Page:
Crooks, usually using fake profiles or stolen identities, attract unsuspecting victims by leading them on across long periods. They earn the person’s trust only to abuse it.
No wonder, said Marsh. “If [the scammer] has got everything you want, everything you like, they mould themselves into your shadow, people think: ‘This is this person for me.’
“By then, they think that person is the love of their life and they think they’re going to be together.”
First comes the tragic reason why they can’t meet – maybe they live hundreds of miles away – then comes the finale: they ask for cash, such as covering the cost for travel or a lost bank card, before promptly vanishing without a trace.
Such acts, typically carried out on online platforms such as Facebook or Tinder, have long been a concern to the authorities, especially when the perpetrators ask for people’s personal information, such as their passports.
But the problem has swelled in recent years. In 2019, Britons looking for love were robbed of £7.9 million by romantic tricksters; last year, it surged to £15.1 million, banking trade association UK Finance found.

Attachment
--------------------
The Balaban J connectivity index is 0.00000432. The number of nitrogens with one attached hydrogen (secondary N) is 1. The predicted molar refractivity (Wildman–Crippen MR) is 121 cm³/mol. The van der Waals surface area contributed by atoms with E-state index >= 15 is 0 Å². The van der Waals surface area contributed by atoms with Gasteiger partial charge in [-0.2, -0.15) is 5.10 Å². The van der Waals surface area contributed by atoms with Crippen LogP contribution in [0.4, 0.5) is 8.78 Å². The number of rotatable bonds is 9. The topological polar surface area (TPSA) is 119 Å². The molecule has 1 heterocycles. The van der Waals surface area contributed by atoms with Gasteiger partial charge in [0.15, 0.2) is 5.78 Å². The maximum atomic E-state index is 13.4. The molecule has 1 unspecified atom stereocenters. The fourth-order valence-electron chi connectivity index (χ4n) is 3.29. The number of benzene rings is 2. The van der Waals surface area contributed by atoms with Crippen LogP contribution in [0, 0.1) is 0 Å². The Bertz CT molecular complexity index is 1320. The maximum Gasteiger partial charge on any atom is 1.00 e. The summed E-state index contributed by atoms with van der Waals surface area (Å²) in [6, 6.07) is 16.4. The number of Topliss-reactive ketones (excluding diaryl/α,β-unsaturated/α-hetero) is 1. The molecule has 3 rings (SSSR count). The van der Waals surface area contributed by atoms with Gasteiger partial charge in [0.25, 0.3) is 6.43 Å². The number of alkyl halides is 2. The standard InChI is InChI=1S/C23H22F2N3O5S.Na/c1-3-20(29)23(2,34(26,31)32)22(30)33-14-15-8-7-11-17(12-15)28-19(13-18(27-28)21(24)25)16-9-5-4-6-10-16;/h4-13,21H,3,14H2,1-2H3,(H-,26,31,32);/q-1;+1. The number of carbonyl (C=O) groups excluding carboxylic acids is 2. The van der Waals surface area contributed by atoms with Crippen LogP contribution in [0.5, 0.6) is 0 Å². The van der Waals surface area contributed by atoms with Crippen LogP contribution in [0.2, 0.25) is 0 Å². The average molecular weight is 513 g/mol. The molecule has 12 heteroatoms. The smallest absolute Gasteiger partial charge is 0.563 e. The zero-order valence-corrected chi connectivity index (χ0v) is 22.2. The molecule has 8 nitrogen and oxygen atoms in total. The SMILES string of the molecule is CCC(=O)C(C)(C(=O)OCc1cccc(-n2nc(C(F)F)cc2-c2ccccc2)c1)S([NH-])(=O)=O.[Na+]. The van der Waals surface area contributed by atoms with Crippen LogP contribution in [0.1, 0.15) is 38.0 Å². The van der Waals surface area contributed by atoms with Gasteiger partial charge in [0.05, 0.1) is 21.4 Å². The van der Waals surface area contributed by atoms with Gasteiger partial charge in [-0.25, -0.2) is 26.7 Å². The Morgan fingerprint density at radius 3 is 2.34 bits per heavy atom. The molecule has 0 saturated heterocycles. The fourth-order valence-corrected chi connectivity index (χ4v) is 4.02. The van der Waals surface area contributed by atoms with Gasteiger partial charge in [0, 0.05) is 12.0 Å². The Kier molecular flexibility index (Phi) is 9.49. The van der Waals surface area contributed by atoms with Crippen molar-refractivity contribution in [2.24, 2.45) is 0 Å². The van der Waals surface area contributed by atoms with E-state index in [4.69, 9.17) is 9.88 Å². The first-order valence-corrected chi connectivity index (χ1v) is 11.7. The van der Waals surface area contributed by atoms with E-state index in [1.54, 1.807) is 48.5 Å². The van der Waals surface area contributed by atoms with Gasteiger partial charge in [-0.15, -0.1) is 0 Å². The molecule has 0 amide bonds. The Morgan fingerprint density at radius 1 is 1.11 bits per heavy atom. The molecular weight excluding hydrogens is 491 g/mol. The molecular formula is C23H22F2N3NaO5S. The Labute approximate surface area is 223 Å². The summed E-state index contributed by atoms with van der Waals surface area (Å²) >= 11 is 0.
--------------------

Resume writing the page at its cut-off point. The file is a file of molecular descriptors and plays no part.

According to Which?, the average cost of a romance scam is just under £10,000.
Action Fraud said that 8,863 cases were reported to the National Fraud Intelligence Bureau between November 2020 and October 2021, up from 6,968 the previous year. The real number is likely even higher, given that shame and stigma stops many from reporting it.
Typically, the period between Christmas and Valentine’s Day is when people are most susceptible to romance scams – the pandemic, when people were lonely and meeting in person was difficult, if not impossible, made things even worse.
Is it different for LGBT+ people at all?
A spokesperson for Action Fraud, hosted by the City of London Police, said that law enforcement does not record the sexual orientation of romance fraud victims.
However, Wayne May, who founded the internet forum Scam Survivors, said that in his experience, the financial amount lost “tends to be higher” among LGBT+ victims. May has also seen many queer people threatened with outing unless they pay scammers.